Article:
Prominent activists in Iran, and even activists recently exiled, fear the repercussions of open appeals for outside support, so they color their statements about American democracy funding in order to protect themselves and their families. This is understandable as a strategy and self-preservation tactic by otherwise brave activists against a regime that prohibits free and open interaction with the outside world.
Criticism of American support for Iran's democracy movement is not defensible when made by those who have barely seen Iran, much less been a part of its struggle for freedom. Despite being an elected leader of the Iranian student movement and an active participant in university politics for 10 years, I do not purport to represent Iranians or even the Iranian student movement. I speak for myself. Yet when Iranian-Americans who have no standing in Iran, and who have received no backing from Iranians, claim to represent the will of all Iranians, I feel I need to speak up.
Those so righteously opposed to funding might have us believe that if it were not for American support, Iranian activists would not be facing intimidation, imprisonment and torture. But since the 1979 Islamic Revolution, the Iranian regime has been systematically imprisoning, killing and otherwise silencing civic actors -- particularly secular, liberal democrats -- under bogus charges of espionage and collusion with foreign agents. Just this year, Iranian authorities have executed without due process over 100 people, yet none were said to be connected to U.S. democracy funds. There is not much new in the Iranian government's strategy of repression, but what is promising and hopeful to Iran's democrats -- and threatening to the Iranian leadership -- is that there is finally real support from the outside.
And how does the funds get spent anyway?
Iranians have already benefited immeasurably from democracy funding, especially from the Persian-language broadcasts by Voice of America television and Radio Farda ("Tomorrow"), for which a majority of the $75 million at issue now is allocated. These broadcasts offer news and perspectives to the Iranian public that they would not otherwise have, including news regarding developments inside their own country. The broadcasts are popular with millions of diverse Iranians and have successfully broken the Islamic Republic's attempt to isolate the country from external sources of information. The Iranian regime could not be happier to see its popular nemeses -- VOA television and Radio Farda -- exterminated by Iranian Americans and others purporting to do good.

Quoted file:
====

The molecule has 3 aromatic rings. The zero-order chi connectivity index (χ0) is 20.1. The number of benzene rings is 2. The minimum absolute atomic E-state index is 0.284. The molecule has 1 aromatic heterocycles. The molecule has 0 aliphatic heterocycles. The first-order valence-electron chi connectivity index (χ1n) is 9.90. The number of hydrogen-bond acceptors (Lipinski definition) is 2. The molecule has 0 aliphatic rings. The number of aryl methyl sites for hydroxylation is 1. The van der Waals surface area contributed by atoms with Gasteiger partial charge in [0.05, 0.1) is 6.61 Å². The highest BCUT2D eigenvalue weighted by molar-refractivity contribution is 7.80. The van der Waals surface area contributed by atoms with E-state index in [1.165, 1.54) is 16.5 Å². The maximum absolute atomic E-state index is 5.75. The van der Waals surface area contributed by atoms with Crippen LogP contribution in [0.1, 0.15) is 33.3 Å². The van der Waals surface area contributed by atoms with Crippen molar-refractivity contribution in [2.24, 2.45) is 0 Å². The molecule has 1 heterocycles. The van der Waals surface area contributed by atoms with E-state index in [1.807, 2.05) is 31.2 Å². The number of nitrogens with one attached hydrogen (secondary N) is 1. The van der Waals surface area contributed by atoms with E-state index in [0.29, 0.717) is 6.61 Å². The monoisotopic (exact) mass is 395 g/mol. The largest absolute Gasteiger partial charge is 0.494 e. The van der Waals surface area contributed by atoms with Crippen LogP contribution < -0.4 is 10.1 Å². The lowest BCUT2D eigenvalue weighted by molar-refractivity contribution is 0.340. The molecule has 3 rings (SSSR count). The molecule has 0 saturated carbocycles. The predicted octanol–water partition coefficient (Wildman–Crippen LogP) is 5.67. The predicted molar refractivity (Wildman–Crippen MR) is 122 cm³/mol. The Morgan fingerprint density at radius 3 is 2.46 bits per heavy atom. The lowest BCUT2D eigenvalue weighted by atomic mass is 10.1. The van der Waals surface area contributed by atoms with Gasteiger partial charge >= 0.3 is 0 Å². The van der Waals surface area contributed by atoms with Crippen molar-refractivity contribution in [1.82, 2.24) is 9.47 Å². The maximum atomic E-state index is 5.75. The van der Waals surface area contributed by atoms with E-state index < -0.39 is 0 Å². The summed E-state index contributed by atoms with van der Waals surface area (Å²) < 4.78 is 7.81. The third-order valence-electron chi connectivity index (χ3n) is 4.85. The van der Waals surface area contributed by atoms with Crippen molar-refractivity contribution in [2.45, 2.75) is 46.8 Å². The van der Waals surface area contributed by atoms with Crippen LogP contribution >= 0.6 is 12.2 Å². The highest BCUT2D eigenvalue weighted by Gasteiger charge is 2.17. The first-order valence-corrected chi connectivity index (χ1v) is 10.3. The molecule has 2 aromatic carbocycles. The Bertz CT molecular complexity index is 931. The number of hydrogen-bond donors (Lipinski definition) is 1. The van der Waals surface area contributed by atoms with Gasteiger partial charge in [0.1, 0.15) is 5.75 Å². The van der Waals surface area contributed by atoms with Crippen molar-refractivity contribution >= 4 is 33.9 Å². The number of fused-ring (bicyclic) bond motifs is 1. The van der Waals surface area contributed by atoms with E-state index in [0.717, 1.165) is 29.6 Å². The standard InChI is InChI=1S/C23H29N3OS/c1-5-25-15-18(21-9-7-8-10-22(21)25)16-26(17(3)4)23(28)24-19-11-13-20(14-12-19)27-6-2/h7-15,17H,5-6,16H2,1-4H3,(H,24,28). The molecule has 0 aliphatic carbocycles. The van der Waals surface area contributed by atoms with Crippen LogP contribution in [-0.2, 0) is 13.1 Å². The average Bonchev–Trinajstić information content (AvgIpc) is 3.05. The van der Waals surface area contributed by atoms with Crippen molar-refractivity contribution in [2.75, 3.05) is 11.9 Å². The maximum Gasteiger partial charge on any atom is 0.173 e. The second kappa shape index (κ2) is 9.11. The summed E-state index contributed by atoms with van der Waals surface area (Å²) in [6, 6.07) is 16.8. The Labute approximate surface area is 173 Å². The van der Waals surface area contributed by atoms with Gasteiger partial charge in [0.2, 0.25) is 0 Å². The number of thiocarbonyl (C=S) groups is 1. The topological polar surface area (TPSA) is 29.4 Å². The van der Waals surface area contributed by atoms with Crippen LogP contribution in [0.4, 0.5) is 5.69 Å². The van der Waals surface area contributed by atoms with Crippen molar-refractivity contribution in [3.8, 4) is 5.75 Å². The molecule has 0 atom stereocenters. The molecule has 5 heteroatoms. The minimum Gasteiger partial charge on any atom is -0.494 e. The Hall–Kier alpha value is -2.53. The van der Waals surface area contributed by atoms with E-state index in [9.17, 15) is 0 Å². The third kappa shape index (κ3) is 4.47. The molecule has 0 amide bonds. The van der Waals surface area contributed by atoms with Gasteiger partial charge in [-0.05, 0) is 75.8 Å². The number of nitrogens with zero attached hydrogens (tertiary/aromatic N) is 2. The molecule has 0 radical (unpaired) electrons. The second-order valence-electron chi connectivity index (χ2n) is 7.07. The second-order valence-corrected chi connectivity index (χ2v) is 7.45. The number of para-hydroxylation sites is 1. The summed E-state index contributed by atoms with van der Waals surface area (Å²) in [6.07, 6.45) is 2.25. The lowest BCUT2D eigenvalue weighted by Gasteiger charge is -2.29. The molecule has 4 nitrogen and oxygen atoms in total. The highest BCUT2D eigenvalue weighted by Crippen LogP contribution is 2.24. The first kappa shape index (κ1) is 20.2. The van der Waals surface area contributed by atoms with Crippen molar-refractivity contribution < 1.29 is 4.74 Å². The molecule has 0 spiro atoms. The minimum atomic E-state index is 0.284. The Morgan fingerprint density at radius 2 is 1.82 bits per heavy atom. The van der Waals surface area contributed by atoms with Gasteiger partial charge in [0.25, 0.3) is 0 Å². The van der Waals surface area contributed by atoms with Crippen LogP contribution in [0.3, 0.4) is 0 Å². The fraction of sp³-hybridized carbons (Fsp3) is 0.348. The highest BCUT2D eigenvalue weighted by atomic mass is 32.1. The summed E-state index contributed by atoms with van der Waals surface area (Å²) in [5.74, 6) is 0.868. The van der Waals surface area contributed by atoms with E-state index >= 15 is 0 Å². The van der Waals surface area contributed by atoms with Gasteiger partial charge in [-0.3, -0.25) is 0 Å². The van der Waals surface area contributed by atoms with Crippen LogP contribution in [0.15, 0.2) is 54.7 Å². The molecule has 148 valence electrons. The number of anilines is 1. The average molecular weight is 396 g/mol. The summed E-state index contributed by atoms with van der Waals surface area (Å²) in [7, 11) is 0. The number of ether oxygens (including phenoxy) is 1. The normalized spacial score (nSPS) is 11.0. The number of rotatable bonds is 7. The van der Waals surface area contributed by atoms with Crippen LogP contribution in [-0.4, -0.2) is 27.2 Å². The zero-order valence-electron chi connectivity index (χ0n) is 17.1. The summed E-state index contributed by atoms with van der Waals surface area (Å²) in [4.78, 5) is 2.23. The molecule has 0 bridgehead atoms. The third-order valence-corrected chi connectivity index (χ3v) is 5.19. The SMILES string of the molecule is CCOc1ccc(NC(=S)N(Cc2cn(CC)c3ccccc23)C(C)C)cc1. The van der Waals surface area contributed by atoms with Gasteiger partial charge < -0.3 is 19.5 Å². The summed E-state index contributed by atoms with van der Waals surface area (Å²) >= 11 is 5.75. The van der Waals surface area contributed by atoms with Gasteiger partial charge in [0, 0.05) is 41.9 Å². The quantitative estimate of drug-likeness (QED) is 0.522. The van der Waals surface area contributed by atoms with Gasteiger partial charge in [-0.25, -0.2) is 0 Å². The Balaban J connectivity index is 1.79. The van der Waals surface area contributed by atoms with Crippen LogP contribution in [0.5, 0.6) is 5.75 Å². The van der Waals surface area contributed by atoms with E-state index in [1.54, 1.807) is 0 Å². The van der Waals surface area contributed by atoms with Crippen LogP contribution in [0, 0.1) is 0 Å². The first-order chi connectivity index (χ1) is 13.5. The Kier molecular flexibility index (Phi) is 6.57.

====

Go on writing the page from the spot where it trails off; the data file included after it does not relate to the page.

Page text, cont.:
America's best civil-society organizations have also been developing successful links and activities -- independent of the U.S. government and in collaboration with international partners -- to support democratic awareness and civil society inside Iran. To cut Iranians off from the transfer of lessons and experiences gleaned from civic movements globally only strengthens the Iranian government.
And the necessary conclusion is:
American lawmakers and Iranian-Americans who would eliminate financial support for Iran's democrats need to understand the following: Supporting Iranian civil society and the nonviolent struggle toward democracy and human rights is likely the most cost-effective means to prevent a future conflict with Iran or an armed struggle within its borders. Democracy is difficult to achieve. But with its remarkably young, educated population, and a long-stifled yearning for the fruits of modernity and liberalism, Iran has many of the key ingredients for success.
With some help from their American allies, Iranian democrats are brave enough and capable enough to achieve for their country what the likes of Mahatma Gandhi and Vaclav Havel achieved for theirs.
Akbar Ganji, the Iranian dissident who spent 6 years in jail and more than 2 months on hunger strike, has written a letter to the UN Secretary General, endorsed by more than 300 intellectuals. In it, he appeals for the human rights in Iran. But he also uses the opening half of the letter to criticize America's policy in the region, writing for instance:
The Bush Administration, for its part, by approving a fund for democracy assistance in Iran, which has in fact being largely spent on official institutions and media affiliated with the US government, has made it easy for the Iranian regime to describe its opponents as mercenaries of the US and to crush them with impunity. At the same time, even speaking about "the possibility" of a military attack on Iran makes things extremely difficult for human rights and pro-democracy activists in Iran.